What happens when you try to hack the constitution?

Everything is cool when you’re part of a team. Norio Nakayama, CC BY-SA

As we celebrate 800 years since the signing of the Magna Carta, many believe that it is time British values were clarified in a codified document for our age. The place to define them could be in a written constitution, given that the UK doesn’t have one.

But the UK is a melting pot of cultures – with 270 nationalities and 300 different languages spoken in London alone – so these values are not easily defined. Efforts to do so by the government have proved hopelessly embarrassing. They have essentially amounted to parroting universal values and attempting to repackage them as British.

We’ve been trying a different approach to the problem by crowdsourcing views on how to drag an 800-year old charter into the 21st century. It turns out, when you try to hack the constitution, you get a rather different view of how the UK should be run.

Laters Lords? PA

So far, some particularly strong views have been expressed on the future of the House of Lords. The question of whether the upper house of the parliament should be abolished is gaining traction, with some people calling for a directly elected senate to address what they see as cronyism.

And when it comes to the Queen, there is division. At the moment, a majority of people support having an elected head of state and there is considerable support for at least defining the ceremonial role of the monarch in the constitution.

Cracking the whip

The public has also shown support for restricting the prime minister’s powers to appoint and remove cabinet ministers at their whim, instead handing that responsibility over to parliament. Some also want to bind politicians to their election pledges via legislation.

Others have proposed new powers for the electorate to trigger an election or referendum and veto bills passing through parliament. Something similar operates in Switzerland, where a kind of semi-direct democracy enables people to trigger a referendum on any proposed law if they can gather enough signatures.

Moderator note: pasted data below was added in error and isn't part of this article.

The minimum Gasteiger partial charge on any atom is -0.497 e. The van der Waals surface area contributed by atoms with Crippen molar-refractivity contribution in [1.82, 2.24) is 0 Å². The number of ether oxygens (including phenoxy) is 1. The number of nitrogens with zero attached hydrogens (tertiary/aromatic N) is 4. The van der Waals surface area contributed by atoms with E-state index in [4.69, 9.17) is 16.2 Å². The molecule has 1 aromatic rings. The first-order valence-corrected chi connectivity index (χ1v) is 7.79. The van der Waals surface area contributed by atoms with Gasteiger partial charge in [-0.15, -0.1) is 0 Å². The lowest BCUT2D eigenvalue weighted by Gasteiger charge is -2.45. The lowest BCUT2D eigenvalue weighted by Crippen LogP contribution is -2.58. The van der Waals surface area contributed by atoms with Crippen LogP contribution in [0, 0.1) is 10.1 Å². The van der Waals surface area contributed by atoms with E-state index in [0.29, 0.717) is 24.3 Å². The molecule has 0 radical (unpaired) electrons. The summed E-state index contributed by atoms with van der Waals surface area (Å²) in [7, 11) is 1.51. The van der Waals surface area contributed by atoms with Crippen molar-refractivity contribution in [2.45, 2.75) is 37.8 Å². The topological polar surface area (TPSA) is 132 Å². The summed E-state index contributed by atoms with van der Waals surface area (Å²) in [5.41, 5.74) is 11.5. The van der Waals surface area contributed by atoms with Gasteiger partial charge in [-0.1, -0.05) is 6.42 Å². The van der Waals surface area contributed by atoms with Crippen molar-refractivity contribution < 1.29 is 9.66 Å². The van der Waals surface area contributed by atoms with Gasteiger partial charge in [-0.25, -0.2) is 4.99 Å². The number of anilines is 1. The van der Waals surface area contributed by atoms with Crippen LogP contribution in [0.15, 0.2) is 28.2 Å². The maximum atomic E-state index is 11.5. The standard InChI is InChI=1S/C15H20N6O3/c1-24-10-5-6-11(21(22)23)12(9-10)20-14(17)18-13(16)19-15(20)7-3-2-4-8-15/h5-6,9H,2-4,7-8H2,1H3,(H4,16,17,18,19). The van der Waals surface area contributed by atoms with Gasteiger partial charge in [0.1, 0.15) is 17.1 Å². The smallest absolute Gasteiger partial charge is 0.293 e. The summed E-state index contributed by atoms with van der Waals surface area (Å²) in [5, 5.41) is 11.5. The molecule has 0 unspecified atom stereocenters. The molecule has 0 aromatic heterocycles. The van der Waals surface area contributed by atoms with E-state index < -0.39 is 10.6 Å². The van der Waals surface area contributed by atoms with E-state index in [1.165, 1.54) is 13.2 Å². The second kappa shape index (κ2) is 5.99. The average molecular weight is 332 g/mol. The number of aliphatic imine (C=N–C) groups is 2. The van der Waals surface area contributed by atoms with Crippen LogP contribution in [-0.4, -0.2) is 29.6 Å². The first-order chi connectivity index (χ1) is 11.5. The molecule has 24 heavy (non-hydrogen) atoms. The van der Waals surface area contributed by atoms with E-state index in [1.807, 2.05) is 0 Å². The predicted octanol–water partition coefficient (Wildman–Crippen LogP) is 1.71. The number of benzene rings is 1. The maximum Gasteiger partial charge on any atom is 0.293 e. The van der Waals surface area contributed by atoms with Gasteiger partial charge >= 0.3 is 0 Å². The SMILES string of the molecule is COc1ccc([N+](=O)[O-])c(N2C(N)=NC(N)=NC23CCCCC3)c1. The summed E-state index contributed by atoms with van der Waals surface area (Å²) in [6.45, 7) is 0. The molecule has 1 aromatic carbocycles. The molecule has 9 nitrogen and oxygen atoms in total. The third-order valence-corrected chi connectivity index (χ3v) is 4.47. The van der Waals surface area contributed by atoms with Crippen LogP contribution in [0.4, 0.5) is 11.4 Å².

And with the general election just three months away, the voting system has also come under scrutiny. Some good arguments have been put forward to lower the voting age to 16 and also include residents who have lived in the country for five years or more.

If you can fight for your country at 16, argued one respondent, you should at least be able to vote for the people sending you to war. And if you have chosen to make the UK your home, you should get a say in its future.

There is also significant debate about the role of Europe – another central issue in the forthcoming election. Some have argued that the UK should claw back some power from Brussels and Strasbourg by making the decisions of foreign courts non-binding.

Doing the right thing

As we hack the constitution, we’ve been asking people about what should go into a British Bill of Rights. There have been suggestions to enshrine the right to free education; equal access to legal representation; the rights of the citizen over the corporation; workers’ rights; and even the right to be obscene in the document.

It’s important that the constitutional debate is not hijacked by the elite – particularly not the politicians who already make so many of our decisions on our behalf. This project aims to collect as many views as possible and is still going on.

It will culminate in a constitutional convention hosted by LSE in March, at which the top 20 participants from the crowdsourcing project will be invited to help finalise a written, codified constitution. We’ll then present it to parliament and see whether our politicians are ready for the kind of change being put forward by the people .